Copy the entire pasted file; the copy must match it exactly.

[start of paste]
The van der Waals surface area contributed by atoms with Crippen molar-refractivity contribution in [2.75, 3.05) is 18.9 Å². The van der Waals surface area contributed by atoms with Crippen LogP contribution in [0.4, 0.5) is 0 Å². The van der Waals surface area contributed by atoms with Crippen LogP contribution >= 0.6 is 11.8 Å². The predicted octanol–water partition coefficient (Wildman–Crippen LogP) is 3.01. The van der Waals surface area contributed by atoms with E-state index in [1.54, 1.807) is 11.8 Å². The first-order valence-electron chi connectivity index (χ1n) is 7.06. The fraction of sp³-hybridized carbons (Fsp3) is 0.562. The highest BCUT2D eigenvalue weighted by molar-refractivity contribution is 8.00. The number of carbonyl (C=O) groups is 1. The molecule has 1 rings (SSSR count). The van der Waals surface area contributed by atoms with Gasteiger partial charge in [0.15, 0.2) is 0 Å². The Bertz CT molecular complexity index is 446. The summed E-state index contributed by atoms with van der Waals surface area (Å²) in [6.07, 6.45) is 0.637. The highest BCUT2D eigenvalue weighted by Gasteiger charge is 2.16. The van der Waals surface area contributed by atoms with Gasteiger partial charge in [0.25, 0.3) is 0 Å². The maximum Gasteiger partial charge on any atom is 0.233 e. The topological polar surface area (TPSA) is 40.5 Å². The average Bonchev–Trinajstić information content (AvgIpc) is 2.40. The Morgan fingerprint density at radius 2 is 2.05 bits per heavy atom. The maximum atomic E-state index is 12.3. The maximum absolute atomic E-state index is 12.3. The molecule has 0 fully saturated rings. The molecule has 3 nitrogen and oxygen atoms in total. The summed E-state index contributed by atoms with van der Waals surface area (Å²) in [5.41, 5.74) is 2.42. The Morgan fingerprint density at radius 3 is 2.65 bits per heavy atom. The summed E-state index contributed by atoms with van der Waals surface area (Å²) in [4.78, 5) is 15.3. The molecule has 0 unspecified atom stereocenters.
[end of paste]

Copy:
The van der Waals surface area contributed by atoms with Crippen molar-refractivity contribution in [2.75, 3.05) is 18.9 Å². The van der Waals surface area contributed by atoms with Crippen LogP contribution in [0.4, 0.5) is 0 Å². The van der Waals surface area contributed by atoms with Crippen LogP contribution >= 0.6 is 11.8 Å². The predicted octanol–water partition coefficient (Wildman–Crippen LogP) is 3.01. The van der Waals surface area contributed by atoms with E-state index in [1.54, 1.807) is 11.8 Å². The first-order valence-electron chi connectivity index (χ1n) is 7.06. The fraction of sp³-hybridized carbons (Fsp3) is 0.562. The highest BCUT2D eigenvalue weighted by molar-refractivity contribution is 8.00. The number of carbonyl (C=O) groups is 1. The molecule has 1 rings (SSSR count). The van der Waals surface area contributed by atoms with Gasteiger partial charge in [0.15, 0.2) is 0 Å². The Bertz CT molecular complexity index is 446. The summed E-state index contributed by atoms with van der Waals surface area (Å²) in [6.07, 6.45) is 0.637. The highest BCUT2D eigenvalue weighted by Gasteiger charge is 2.16. The van der Waals surface area contributed by atoms with Gasteiger partial charge in [0.25, 0.3) is 0 Å². The maximum Gasteiger partial charge on any atom is 0.233 e. The topological polar surface area (TPSA) is 40.5 Å². The average Bonchev–Trinajstić information content (AvgIpc) is 2.40. The Morgan fingerprint density at radius 2 is 2.05 bits per heavy atom. The maximum atomic E-state index is 12.3. The maximum absolute atomic E-state index is 12.3. The molecule has 0 fully saturated rings. The molecule has 3 nitrogen and oxygen atoms in total. The summed E-state index contributed by atoms with van der Waals surface area (Å²) in [5.41, 5.74) is 2.42. The Morgan fingerprint density at radius 3 is 2.65 bits per heavy atom. The summed E-state index contributed by atoms with van der Waals surface area (Å²) in [4.78, 5) is 15.3. The molecule has 0 unspecified atom stereocenters.